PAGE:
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Bangladesh Cricket Board breaks a promise with players

Azad Majumder | Published: 23:17, Mar 09,2020

 
 

Bangladesh captain Mahmudullah plays a shot during their first Twenty20 international against Zimbabwe at the Sher-e-Bangla National Stadium on Monday. — AFP photo

In a dramatic U-turn, the Bangladesh Cricket Board this week refused to increase the number of contracted national players significantly despite promising to do so last year after players’ revolt.

During their unprecedented strike in October the players had demanded the BCB to include at least 30 players in the national contract and the authorities had also promised to consider the matter.

Accordingly, the selectors had submitted a list of 24 cricketers in January for the approval of the Board but the BCB had sent back the list for some modification.

BCB president Nazmul Hasan had admitted it after their January 12 meeting saying that they wanted to bring some new players in the list, though he did not mention any number.

On Sunday, the BCB published the new list of contracted players, which included 16 cricketers and only seven of them of got a full-fledged contract for both red-ball and white-ball. 

The BCB introduced separate red-ball and white-ball contract for the first time this year in order to be more accommodative but turned it rather to a punishing measure for some underperforming players.

Senior batsman Mahmudullah and pacer Mustafizur Rahman were left out of red-ball contract while pacer Rubel Hossain and Imrul Kayes were dropped from both red-ball and white-ball contracts.

Batsman Soumya Sarkar was not given any contract for second successive year despite being a regular member of Bangladesh one-day and Twenty20 international in the recent months.

Test opener Shadman Islam was also left out of the contract apparently for his wrist injury, which could delay his comeback.

There was no contractual boost for rookie opener Saif Hasan as well after he failed to impress in the two Test matches that he played since making his debut against Pakistan.

The BCB also did not offer any contract to young pacer Hasan Mahmud and Yasir Ali, though they are with the national team in the last few series and can make their debut anytime.

The partial white-ball contract dealt Mahmudullah’s hope of reviving his Test career with a further blow after he lost his spot in the Test squad during the recent one-off Test series against Zimbabwe.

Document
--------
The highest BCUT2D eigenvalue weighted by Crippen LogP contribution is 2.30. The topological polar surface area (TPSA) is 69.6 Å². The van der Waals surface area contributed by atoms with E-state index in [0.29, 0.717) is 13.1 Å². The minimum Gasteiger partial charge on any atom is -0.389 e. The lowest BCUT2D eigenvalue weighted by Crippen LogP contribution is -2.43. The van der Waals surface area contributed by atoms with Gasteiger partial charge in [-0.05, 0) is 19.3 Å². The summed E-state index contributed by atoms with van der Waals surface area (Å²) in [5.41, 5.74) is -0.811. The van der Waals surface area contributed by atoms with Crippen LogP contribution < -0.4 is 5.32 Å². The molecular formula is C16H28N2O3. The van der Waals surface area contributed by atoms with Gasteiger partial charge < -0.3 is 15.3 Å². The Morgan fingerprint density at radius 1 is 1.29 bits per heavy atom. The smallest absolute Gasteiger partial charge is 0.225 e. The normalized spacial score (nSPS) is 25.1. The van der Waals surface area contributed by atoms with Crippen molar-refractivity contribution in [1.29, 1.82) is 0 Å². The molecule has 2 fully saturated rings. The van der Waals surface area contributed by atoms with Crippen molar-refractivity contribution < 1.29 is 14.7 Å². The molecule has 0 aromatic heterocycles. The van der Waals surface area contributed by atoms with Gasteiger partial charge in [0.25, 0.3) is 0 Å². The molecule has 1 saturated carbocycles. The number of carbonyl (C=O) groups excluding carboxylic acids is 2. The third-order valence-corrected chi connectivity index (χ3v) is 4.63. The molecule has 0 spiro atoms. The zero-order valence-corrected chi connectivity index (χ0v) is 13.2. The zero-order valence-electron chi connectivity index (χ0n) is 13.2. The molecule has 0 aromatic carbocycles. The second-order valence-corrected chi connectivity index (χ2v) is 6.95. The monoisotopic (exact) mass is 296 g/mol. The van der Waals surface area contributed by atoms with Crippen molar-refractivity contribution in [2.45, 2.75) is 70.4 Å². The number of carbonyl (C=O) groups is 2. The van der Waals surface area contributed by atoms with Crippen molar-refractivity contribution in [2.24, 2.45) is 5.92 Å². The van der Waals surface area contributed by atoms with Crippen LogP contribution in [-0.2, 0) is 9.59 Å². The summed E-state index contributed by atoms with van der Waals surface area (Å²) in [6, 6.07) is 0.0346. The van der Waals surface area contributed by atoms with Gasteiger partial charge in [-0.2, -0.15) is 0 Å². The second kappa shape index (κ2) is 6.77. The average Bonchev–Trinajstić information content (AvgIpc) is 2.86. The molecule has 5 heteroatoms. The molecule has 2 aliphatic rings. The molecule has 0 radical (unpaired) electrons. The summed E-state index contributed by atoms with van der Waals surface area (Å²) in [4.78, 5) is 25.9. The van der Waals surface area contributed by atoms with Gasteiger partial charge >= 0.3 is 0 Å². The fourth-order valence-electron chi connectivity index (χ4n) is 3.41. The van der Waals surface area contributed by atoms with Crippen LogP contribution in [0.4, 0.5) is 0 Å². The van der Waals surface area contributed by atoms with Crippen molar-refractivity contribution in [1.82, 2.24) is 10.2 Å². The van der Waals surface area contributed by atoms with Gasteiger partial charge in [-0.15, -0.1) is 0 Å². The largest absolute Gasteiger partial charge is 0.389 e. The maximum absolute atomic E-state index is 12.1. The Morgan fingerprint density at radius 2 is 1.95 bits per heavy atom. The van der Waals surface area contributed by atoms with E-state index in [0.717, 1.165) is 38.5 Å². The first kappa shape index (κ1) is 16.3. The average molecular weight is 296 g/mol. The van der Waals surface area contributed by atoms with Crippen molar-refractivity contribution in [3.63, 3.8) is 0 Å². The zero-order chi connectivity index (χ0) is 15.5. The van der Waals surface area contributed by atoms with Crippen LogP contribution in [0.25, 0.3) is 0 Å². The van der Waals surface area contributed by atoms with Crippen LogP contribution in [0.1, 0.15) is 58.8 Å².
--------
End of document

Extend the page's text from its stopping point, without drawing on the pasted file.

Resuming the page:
It also sent down a clear message to Mustafiz that he was no longer a part of BCB’s Test plan, though chief selector Minhajul Abedin refused to consider it this way.

‘We have not shut the door completely for them. They will be drafted back to red-ball contract once they regain their Test spot. We want them to feel some motivation to win it back,’ he said.

Mahmudullah scored just one fifty in his last 10 Test innings before being axed while Mustafiz played just one Test match since facing New Zealand in Wellington in March last year.

‘We don’t want to give anything to anyone for free. Players must work hard for their money,’ said Minhajul.

Minhajul defended their decision to drop Rubel and ignore Soumya once again saying that the duo is not regular in any format now.

‘You see Soumya. He is not an automatic choice for any format, be it Test, one-day and Twenty20 international.  The same thing is applicable for Rubel,’ said Minhajul.

Soumya played three Tests, 17 ODIs and seven Twenty20 internationals since January 1, 2019 averaging, 38.33, 29.76 and 14.16 respectively.

 Rubel’s return is even poorer during the period -- six wickets in seven matches in all formats.

BCB cricket operations chief Akram Khan, however, said Soumya’s non-inclusion in the contract is a mistake, which they would correct soon.

‘Soumya was dropped from the list by mistake. We will soon include him after discussion,’ said Akram.

Soumya included or not, it would bring little change to the scenario as many other players like Shafiul Islam, Al-Amin Hossain, Mahedi Hasan, Aminul Hossain, who played at least some matches at different formats  in  recent times, would still remain out of contract.

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